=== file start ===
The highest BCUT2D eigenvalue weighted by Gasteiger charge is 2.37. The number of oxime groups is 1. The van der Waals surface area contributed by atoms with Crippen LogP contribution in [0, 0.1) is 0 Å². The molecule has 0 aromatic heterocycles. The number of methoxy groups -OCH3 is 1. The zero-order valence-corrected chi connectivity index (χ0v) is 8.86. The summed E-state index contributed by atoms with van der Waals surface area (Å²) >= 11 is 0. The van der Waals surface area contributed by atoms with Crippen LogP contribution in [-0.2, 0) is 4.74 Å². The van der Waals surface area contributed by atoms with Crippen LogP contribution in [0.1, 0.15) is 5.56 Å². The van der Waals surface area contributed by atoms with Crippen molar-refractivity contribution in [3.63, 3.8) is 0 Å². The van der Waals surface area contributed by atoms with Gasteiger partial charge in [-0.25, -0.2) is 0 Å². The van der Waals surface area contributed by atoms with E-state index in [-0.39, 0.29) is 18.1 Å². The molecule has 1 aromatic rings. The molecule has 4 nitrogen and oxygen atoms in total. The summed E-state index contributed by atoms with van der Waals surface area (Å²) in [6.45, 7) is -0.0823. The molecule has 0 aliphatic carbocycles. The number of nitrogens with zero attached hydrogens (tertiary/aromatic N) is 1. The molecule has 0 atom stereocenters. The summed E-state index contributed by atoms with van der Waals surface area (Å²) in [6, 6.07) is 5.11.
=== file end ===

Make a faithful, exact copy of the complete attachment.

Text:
The highest BCUT2D eigenvalue weighted by Gasteiger charge is 2.37. The number of oxime groups is 1. The van der Waals surface area contributed by atoms with Crippen LogP contribution in [0, 0.1) is 0 Å². The molecule has 0 aromatic heterocycles. The number of methoxy groups -OCH3 is 1. The zero-order valence-corrected chi connectivity index (χ0v) is 8.86. The summed E-state index contributed by atoms with van der Waals surface area (Å²) >= 11 is 0. The van der Waals surface area contributed by atoms with Crippen LogP contribution in [-0.2, 0) is 4.74 Å². The van der Waals surface area contributed by atoms with Crippen LogP contribution in [0.1, 0.15) is 5.56 Å². The van der Waals surface area contributed by atoms with Crippen molar-refractivity contribution in [3.63, 3.8) is 0 Å². The van der Waals surface area contributed by atoms with Gasteiger partial charge in [-0.25, -0.2) is 0 Å². The van der Waals surface area contributed by atoms with E-state index in [-0.39, 0.29) is 18.1 Å². The molecule has 1 aromatic rings. The molecule has 4 nitrogen and oxygen atoms in total. The summed E-state index contributed by atoms with van der Waals surface area (Å²) in [6.45, 7) is -0.0823. The molecule has 0 aliphatic carbocycles. The number of nitrogens with zero attached hydrogens (tertiary/aromatic N) is 1. The molecule has 0 atom stereocenters. The summed E-state index contributed by atoms with van der Waals surface area (Å²) in [6, 6.07) is 5.11.